Yes I have 2 large pressure canners and outdoor (use in the pole barn) burners for heating them.
This is the year of dried beans. Past years' experiments showed we could harvest about 1 lb of dried bean per ~10 ft of row. The pile of dried beans to be shelled this winter has me pondering what did people use if you had a few hundred pounds to do... perhaps some hand cranked device... or maybe that's what kids did. Seems like our goal this year was 50 lbs of dried beans. To be sustainable, we'll need more.
This bean information is also dismaying. 1lb per 10ft means a lot of rows to generate a fair amount of beans...ground is precious, thats a concern.
As for sweet corn - this year we attempted more sweet corn since DW ran her CSA; her verdict is that it took entirely too much space for what she harvested given it's short availability window (unless you process it for storage, which also takes time and energy which may be better spent elsewhere) and nutritional "value" compared with other crops (the root crops, winter squash and dry beans), she isn't planning on growing it again. She also tried various melons, and while an enjoyable treat, she is rethinking their place in our efforts toward sustainable gardening. Peppers and cukes pickle and lacto-ferment well without much effort on our part once the process is started. Don't forget cabbage or the root crops, again valuable for their ease of production, storage and nutritional offerings.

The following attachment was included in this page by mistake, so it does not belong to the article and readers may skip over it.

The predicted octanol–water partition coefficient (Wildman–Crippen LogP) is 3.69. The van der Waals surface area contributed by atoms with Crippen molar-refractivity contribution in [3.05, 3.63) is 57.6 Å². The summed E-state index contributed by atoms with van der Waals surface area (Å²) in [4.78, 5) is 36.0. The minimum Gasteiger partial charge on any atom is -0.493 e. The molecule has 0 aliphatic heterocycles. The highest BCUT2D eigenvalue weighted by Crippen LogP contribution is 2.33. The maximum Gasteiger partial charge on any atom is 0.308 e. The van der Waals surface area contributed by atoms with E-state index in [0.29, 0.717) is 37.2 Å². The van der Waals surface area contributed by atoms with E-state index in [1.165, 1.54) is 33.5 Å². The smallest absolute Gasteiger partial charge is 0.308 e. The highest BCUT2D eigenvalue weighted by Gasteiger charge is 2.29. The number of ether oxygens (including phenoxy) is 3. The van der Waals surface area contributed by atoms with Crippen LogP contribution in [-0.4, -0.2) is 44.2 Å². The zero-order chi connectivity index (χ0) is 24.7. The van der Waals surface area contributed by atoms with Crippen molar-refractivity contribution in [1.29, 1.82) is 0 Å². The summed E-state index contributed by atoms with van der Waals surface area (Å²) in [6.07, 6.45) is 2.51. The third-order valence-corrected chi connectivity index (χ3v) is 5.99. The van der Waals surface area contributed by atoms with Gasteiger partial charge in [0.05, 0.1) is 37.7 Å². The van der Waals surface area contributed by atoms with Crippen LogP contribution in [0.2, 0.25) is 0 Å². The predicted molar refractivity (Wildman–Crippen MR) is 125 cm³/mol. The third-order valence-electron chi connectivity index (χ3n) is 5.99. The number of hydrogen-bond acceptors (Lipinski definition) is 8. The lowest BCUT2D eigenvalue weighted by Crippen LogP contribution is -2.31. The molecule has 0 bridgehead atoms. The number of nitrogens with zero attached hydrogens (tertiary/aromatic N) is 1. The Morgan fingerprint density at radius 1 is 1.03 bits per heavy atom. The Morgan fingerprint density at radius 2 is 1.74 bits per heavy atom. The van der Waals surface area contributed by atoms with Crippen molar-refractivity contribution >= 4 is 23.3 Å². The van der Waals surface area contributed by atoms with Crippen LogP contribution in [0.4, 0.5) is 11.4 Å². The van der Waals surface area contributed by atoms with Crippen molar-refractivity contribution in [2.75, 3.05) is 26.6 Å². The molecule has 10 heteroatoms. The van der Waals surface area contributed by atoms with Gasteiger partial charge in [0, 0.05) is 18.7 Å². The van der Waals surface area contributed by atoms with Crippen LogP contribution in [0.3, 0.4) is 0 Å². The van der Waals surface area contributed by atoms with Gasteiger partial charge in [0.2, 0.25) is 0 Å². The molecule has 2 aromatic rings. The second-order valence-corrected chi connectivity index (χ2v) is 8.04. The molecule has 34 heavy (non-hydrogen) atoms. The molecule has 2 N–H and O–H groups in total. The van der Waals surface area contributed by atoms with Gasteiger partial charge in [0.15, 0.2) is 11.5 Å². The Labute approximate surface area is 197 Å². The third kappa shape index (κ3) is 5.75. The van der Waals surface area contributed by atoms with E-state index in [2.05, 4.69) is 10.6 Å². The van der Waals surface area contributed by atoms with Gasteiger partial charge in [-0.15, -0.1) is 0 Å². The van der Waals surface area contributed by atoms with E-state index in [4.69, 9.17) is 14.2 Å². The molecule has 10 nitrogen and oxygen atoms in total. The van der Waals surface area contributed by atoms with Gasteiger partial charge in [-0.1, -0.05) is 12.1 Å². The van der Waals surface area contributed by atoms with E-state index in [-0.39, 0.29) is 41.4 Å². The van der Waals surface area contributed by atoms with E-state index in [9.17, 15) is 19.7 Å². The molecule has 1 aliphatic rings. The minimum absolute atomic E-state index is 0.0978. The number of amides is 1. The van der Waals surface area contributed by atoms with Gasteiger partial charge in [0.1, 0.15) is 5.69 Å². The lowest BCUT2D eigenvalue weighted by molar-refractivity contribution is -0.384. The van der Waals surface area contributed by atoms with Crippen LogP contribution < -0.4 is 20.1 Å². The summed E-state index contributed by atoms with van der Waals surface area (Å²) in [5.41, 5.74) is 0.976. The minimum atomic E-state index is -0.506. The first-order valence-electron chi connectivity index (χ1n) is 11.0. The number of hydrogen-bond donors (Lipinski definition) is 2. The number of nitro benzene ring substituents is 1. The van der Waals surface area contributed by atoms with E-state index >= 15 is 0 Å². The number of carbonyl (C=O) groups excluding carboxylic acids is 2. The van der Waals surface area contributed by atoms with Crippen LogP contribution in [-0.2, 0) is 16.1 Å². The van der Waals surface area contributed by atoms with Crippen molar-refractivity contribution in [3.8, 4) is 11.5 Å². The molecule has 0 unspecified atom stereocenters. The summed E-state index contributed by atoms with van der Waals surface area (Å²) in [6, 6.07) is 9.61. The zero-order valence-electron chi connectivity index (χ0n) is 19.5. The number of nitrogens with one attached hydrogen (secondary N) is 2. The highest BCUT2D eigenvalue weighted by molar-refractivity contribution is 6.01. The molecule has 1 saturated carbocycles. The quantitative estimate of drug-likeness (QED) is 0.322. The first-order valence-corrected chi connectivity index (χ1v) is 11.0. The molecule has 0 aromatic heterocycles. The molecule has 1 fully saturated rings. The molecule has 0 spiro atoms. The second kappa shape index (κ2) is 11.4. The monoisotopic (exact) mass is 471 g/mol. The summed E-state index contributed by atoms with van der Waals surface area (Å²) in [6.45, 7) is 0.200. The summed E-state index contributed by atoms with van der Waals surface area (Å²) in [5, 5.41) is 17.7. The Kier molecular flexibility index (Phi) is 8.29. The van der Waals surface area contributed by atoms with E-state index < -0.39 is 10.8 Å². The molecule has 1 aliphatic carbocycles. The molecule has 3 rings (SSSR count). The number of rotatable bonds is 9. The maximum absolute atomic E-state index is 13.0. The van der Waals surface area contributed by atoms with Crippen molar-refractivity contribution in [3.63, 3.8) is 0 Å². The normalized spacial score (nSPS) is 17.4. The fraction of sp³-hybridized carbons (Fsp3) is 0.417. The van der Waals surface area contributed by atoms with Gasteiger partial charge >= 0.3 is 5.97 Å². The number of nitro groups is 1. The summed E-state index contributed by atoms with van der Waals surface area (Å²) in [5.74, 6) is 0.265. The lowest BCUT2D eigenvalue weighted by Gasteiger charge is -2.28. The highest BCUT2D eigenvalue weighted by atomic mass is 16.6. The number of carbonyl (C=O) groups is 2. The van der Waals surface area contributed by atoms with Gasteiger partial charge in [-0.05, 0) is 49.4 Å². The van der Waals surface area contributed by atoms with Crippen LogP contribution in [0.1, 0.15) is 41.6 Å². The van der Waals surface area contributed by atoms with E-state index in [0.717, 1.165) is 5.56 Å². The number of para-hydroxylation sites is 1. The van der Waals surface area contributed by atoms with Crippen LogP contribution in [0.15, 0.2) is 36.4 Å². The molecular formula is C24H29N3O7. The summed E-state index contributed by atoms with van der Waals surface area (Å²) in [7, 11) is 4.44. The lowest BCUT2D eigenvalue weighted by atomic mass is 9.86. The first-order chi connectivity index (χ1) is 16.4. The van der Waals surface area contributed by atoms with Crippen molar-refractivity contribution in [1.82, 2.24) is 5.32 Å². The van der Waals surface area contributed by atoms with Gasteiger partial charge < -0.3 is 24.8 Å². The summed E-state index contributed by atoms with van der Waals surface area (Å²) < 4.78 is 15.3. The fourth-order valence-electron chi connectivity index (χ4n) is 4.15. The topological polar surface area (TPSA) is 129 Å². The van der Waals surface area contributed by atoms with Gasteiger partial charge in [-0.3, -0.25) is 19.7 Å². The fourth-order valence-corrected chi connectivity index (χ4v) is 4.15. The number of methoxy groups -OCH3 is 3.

Yes, cabbage would a late season filler crop :) easy to grow and store
You have woods... do you have a nice woodstove? Nectarnook has a thread where they built a homestead in WI and she has a beautiful woodstove (http://vermontwoodstove.com/). It's on our list too.
I have a Regency like this one:
Do you have appropriate anti-deer and anti-groundhog fencing around your garden? I don't see shadows of it in the photo.
No I don't and they wreaked havoc on the garden two years ago (skipped a garden last year and put all effort into finishing the house). I am purchasing a post hole digger for the tractor next week and have a great deal of trees that are pole size back in the woods. My issue is determining where the fencing should be, whether its to keep deer & rodents out or keep goats in? Same fence probably for both I would guess but I need to figure out the best layout of the property before I put in fences...how long and wide is the greenhouse, do I need a goat pasture, or maybe two or three pastures...have to figure all of this out before putting the fence in.